2 cups fresh red Santa Rosa plums, or Italian prune plums, pitted and sliced. (Canned worked fine as well)
Pour the sour cream evenly over the batter. Distribute the plums.
Cover with the crumb topping.
The recipe calls for 400 F but I actually baked on 375 F. You can decide depending on where you live. Bake about 45 minutes, or until top is browned. Let cool 15 minutes. Serve warm or cold, store leftovers in the refrigerator.

Sunday, January 5, 2014

Squash Cloverleafs

These are AMAZING!! You should make them today!! I used butternut squash, which I have some to realize it the only thing I need to make all sorts of squash and pumpkin dishes. You should all try a pumpkin pie with butternut!

This recipe reminded me of orange rolls a lot. In fact, I think they are better then the last batch of orange rolls I made. When my husband was young his Mom would always make orange rolls for Christmas, so we have carried on the family tradition. I should have made these a long time ago. (Plus, it's a great way to get your family to eat squash...bahahaha)
In a mug or small bowl: 1/4 a cup of warm water, 1 tablespoon (or 1 packet) active dry yeast, and a pinch of brown sugar.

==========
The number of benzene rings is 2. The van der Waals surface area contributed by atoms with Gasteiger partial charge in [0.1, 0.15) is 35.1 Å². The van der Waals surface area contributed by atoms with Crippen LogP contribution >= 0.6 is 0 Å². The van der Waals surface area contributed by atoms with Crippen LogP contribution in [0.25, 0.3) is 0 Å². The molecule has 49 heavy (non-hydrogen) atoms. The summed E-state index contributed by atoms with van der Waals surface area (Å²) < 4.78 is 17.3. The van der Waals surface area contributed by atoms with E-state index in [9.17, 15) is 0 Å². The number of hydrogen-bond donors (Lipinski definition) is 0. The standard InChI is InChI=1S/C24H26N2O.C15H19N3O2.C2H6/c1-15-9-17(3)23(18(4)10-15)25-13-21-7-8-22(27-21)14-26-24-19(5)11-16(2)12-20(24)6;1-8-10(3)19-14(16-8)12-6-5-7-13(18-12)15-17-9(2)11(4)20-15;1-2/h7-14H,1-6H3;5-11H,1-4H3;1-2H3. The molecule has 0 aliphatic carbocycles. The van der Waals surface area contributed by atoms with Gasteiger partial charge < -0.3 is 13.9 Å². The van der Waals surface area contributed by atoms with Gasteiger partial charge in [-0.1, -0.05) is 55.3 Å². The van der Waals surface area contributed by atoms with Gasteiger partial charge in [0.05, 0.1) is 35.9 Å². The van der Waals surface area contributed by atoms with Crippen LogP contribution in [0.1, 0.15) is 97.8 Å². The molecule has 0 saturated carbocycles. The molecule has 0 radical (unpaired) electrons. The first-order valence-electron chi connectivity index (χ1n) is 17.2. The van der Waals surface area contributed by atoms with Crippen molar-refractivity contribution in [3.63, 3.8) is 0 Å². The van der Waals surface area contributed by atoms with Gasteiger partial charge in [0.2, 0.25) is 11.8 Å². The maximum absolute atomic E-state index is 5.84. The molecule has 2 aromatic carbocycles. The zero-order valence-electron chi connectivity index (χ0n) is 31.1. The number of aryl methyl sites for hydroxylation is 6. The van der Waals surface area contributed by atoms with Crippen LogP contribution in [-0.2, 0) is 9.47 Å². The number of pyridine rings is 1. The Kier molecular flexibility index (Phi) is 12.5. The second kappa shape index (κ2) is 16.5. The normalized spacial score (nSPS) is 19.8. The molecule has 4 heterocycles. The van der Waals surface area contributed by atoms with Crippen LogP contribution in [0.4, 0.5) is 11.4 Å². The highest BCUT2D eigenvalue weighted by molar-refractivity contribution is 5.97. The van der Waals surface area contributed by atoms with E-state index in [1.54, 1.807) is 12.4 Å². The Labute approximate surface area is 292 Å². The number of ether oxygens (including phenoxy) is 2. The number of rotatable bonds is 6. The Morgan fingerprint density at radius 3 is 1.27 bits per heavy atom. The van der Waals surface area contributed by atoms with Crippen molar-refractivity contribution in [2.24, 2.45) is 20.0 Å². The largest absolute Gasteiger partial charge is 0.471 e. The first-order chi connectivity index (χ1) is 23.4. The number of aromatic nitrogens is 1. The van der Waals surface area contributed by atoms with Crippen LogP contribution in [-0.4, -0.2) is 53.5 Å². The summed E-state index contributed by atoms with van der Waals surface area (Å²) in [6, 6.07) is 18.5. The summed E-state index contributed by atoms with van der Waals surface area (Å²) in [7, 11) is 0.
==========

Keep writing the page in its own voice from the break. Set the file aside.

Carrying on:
In a large bowl: 3/4 a cup warm milk, 1/4 a cup orange liqueur, such as Grand Marnier (I substituted 1/2 a teaspoon of orange extract) 1 cup winter squash or pumpkin puree, 3 tablespoons brown sugar,  and grated zest of one orange (probably around 2 tablespoons..), then 6 tablespoons (3/4 a stick) of unsalted butter, melted.
Add the yeast mixture and two cups of unbleached all purpose flour.  Beat until smooth and creamy, about two minutes.  Gradually add the remaining 2 1/2 cups of flour, half a cup at a time. When the dough clears the bowl and isn't to sticky (but still soft) move to a work surface and knead for 3-4 minutes.
Place in a greased bowl and cover with plastic wrap. Let raise until doubled, about an hour.
Gently deflate the dough. Lightly grease 18-24 muffin cups. (I used 18), Divide the dough into four portions, divide each of the four into three, then shape these into balls about the size of walnuts.  (about an inch wide)
Arrange three balls into each of the muffin cups. Cover loosely with plastic wrap and let raise about twenty minutes (or until doubled). Preheat oven to 400 F  and bake 12-15 minutes.
Cool on wire racks and see how long they last!! Haha!